Analyse the history and evolution of the Mills and Boon romance novels. How the content and cover art changed throughout the years.
Mills and Boon romance novels have been around for so many years, maybe like 50 or 100. You can analyze how they evolved over the years in terms of their covers (illustrations on the covers) as well as the stories themselves. For example, more recent versions have more explicit language. – nsafwat4 months ago
Pop-culture is infamous for questionable portrayal of romance. What does a healthy relationship look like and what pieces of fiction do a good job at portraying it? A recent good example I can think of is Violet and Tony in The Incredibles 2. While we have yet to see the relationship take off, the fact that he is attracted to her for her confidence sends a positive message. By working on herself first and being strong and independent, Violet was able to attract a nice guy. I think we need more media that sends that message of self-fulfilment being an important ingredient in a healthy relationship.
Good. The usually is girlfriends fighting or couples yelling, since it fits an image of TV drama. A normal relationship where friendship or love matter in healthy ways is an interesting topic. Can TV handle this and find it interesting enough to attract and hold viewers? – Joseph Cernik2 years ago
Love this. Love the idea that relationships do not need to be abusive, unhappy, or negative in any way to be interesting. Hollywood's frequents portrayal of unhealthy relationships--what kind of message is that really sending to kids and young adults? – Eden2 years ago
Analyzing the films that go against the common belief in Hollywood that every great story with a female lead must contain a love story. Meaning, there’s a clear love interest for her character. Looking at films that follow and defy this tradition, and at what cost. From the top grossing film of the year that follows (Rogue One) to indie favorites that don’t (Lost in Translation), what is gained and what is lost by following this trope? And why can male leads go against this tradition? Would Master and Commander be a bigger hit if he had a damsel to rescue? Or could the Matrix survive without Neo’s love for Trinity? Compare the loveless 2001: A Space Odyssey vs. the love-driven Interstellar. Both are successful films with male leads. Why aren’t there more non-romantic films lead by women? Take a look at the film Housekeeping, which stands out from the pack.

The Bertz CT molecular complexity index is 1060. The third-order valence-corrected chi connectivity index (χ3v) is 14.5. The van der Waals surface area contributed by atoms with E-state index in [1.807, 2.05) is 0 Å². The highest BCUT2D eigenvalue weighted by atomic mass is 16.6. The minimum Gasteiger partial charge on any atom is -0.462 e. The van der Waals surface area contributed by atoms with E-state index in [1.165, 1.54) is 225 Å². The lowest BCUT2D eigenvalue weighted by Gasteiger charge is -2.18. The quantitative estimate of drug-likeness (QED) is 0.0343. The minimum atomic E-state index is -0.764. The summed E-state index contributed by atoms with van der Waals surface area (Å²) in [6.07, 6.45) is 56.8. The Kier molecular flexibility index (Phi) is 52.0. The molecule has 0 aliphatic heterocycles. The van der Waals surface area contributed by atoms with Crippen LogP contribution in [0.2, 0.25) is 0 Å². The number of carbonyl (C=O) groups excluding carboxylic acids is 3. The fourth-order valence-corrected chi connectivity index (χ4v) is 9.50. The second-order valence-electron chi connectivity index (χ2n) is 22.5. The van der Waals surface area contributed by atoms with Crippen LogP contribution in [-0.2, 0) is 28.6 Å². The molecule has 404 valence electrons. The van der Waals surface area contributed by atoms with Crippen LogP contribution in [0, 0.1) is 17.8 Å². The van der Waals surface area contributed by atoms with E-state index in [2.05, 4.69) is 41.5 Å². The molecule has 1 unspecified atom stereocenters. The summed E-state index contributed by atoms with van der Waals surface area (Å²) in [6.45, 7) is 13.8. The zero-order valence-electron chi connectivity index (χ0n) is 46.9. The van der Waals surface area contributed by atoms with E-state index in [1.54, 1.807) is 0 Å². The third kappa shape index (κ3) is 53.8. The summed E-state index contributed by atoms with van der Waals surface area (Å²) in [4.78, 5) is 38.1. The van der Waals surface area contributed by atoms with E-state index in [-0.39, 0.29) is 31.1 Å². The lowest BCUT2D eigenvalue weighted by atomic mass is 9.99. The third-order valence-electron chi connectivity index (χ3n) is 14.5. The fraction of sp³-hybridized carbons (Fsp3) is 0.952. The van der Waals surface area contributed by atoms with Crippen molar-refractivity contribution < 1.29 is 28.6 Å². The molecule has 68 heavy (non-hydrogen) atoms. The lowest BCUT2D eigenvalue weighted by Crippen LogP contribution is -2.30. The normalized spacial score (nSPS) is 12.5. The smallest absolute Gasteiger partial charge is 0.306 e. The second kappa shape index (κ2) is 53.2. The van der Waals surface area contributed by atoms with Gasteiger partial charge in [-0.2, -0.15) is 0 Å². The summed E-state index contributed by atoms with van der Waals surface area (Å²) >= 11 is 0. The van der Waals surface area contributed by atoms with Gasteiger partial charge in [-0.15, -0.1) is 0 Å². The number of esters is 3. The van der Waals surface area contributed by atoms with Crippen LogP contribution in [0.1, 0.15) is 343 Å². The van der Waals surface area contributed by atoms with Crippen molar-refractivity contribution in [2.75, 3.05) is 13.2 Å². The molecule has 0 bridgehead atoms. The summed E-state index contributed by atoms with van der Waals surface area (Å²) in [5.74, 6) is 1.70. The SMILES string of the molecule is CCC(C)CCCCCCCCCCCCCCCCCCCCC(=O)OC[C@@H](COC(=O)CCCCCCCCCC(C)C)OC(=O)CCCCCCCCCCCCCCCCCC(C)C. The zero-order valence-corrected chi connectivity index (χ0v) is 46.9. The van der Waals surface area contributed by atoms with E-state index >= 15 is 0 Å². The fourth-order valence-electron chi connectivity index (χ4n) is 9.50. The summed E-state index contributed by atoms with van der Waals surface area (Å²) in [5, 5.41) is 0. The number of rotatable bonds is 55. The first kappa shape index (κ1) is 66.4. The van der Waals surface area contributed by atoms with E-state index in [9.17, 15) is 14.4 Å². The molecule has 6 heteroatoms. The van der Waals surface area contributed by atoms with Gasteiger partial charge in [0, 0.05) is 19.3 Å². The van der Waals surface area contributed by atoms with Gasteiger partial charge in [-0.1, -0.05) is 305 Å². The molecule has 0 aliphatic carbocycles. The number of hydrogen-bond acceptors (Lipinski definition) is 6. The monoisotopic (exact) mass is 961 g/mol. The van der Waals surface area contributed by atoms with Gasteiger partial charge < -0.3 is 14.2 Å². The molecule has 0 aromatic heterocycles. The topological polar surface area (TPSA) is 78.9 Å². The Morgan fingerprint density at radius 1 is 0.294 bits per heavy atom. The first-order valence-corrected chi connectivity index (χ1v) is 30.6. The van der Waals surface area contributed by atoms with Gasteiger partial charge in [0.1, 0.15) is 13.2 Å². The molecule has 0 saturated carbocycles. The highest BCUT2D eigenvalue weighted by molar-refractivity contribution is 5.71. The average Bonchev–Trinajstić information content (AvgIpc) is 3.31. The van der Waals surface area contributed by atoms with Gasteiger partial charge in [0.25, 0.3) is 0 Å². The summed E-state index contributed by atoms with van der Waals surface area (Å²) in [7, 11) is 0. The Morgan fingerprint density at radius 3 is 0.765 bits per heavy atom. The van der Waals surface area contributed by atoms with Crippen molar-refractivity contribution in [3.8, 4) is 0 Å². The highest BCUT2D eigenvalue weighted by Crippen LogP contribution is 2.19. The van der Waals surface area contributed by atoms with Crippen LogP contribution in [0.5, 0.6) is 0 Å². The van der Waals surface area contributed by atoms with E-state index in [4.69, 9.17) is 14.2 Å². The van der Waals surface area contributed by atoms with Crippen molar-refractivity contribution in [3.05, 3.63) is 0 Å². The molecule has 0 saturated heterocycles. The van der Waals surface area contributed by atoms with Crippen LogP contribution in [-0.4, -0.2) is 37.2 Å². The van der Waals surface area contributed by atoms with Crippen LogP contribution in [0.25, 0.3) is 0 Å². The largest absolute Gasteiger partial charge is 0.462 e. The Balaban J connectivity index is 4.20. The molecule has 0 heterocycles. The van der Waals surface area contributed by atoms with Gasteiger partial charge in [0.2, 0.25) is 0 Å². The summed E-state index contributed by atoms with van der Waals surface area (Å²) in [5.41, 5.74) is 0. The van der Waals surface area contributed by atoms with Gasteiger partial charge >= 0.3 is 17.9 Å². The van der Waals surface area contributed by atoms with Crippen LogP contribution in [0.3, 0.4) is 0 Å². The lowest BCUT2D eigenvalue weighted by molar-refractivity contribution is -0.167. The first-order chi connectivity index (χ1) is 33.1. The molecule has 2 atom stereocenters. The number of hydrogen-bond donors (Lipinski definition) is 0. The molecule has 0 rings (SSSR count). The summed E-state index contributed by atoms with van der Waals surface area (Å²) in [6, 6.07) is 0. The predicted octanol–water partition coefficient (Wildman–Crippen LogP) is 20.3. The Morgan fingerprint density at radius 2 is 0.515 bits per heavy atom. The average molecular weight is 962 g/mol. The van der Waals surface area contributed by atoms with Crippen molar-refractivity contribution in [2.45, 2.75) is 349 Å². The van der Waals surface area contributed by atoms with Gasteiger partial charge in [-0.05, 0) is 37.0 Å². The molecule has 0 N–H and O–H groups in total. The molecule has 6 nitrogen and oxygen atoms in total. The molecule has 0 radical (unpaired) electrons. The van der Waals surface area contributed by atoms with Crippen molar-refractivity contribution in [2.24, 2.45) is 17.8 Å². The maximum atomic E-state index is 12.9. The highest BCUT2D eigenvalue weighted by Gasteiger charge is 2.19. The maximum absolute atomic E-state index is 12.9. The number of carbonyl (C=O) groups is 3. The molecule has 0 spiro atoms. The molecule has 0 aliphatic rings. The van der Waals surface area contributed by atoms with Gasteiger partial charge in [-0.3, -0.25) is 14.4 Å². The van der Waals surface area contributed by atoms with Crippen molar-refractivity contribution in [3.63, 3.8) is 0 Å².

That is a great question. However, if you look hard enough you will find many more films being released today that do not follow this pattern. The Underworld series contain a female hero who is seen battling alongside the men and in most cases actually does more damage than they do. She is portrayed as the leader of her people and her main focus is to keep her species alive above everything else. Of, course there is a love story but he is on the opposite side of the war and she will not let her love for him cloud her decision to kill the rest of his people. – AnthonyWright3 years ago
You're right, in that example the love interest is not quite as pronounced as many other films. Thanks for the note! – Nate Océan3 years ago
Every time I watch a TV series, there are always comments from people saying that two characters should become a couple, even though they are portrayed as just friends. I personally don’t have a problem with romance, but it seems like that’s all everyone talks about when it comes to television. There are even characters that are searching for romance.
In real life, love is not something you feel just because you want to, and while it is fun to ship people once in a while, I find that there are very few who understand the idea of friendship.